Science and medicine have progressed and developed to the point of gaining a thorough understanding of the composition and functions of the human body. This does not mean, however, that science is yet capable of clearly defining the nature of the human being or of life itself. There are some basic questions which we still ponder upon like “What is a human being?” and “What is life?” To live humanistically, we must first try to understand the words ‘human’ and ‘life’.
We can be happiest when we truly understand our own lives and are able to freely tap our highest potential. In order to examine the nature of life, let’s consider the stuff of which life is made. According to the famous bacteriologist Rene Dubos, the human body is, in one sense, a collection of physical matter, a machine assembled of atoms and molecules that abides by all of the physical laws governing inanimate matter. Yet it is a machine that is capable of controlling its own activities and directing them towards the fulfillment of a lifetime goal that the machine itself has freely chosen.
Like any other physical object, the human body is composed of atoms and molecules. In particular, the body primarily comprises of four kinds of atoms or elements – oxygen, carbon, hydrogen and nitrogen (the four basic building blocks of all life) – and the molecular compounds they form. In addition, small amounts of other elements such as phosphorus, calcium, chlorine, iron, magnesium, potassium, sodium and sulfur are present and necessary for the body to function properly. The body also requires on a daily basis trace amounts of chromium, cobalt, copper, fluorine, iodine, manganese, molybdenum, selenium and tin.
Another scientist has pointed out that the body of a lean, 132-pound man contains enough fat to make seven bars of soap, carbon for 9000 pencil leads, the magnesium found in a single dose of laxative, enough lime to make a ceramic soup bowl, as much sulfur as is contained in a large firecracker, and about 38 gallons of water. The materials that make up the human body could probably be purchased separately in their most rudimentary chemical form for about $1000.
Another scientist estimated, however, that it would cost more than $10 million to synthesize from those elements the same complex organic compounds found in the body of a male human being. Manufacturing the organic materials that make up the female body, however, would be far more expensive, since certain female hormones connected with child bearing and milk production are far more complex than any substance found in the male body. For instance, it would cost more than $20 million to synthesize just one gram of the hormone that stimulates the production of milk in a mother’s body. Even if one could afford to produce the body’s many complex compounds through chemical processes, one could never come close to artificially creating a human being.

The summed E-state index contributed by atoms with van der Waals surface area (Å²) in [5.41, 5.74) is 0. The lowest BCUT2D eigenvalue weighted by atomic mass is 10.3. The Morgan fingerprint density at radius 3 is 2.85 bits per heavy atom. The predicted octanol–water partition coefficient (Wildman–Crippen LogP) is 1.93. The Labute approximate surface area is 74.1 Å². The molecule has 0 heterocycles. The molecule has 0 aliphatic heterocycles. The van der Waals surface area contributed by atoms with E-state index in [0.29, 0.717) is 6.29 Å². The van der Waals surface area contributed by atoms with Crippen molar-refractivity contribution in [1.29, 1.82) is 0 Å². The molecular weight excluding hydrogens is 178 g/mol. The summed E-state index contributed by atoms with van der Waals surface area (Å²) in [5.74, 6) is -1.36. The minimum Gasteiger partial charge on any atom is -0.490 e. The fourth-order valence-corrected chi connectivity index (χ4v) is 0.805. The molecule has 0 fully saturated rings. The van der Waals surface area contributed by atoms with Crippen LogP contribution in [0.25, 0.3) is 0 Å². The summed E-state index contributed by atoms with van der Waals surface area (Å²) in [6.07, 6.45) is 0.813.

Though we might guess that differences among individuals are related to differences in the amounts of certain substances in their bodies, this is not the case at all. A person who is stubborn or hard-headed, for example, is not so because his body contains more than the normal amount of iron. His body is virtually identical to anyone else’s when it comes to its basic composition. The human body, then, is not extraordinary in its makeup, but comprises matter that exists anywhere on the Earth’s surface and elements that range throughout the entire universe.
Viewing things this way, we find no clear distinction between the living and that of the non-living. How much ever we make advances in science, there is always a learning desire to learn even more about our own human body.
In the end, we should always know that life itself is the most precious of all treasures for the immeasurable treasures of the entire universe cannot equal the value of a single human life. And so there is no material wealth that can match the significance of ones life.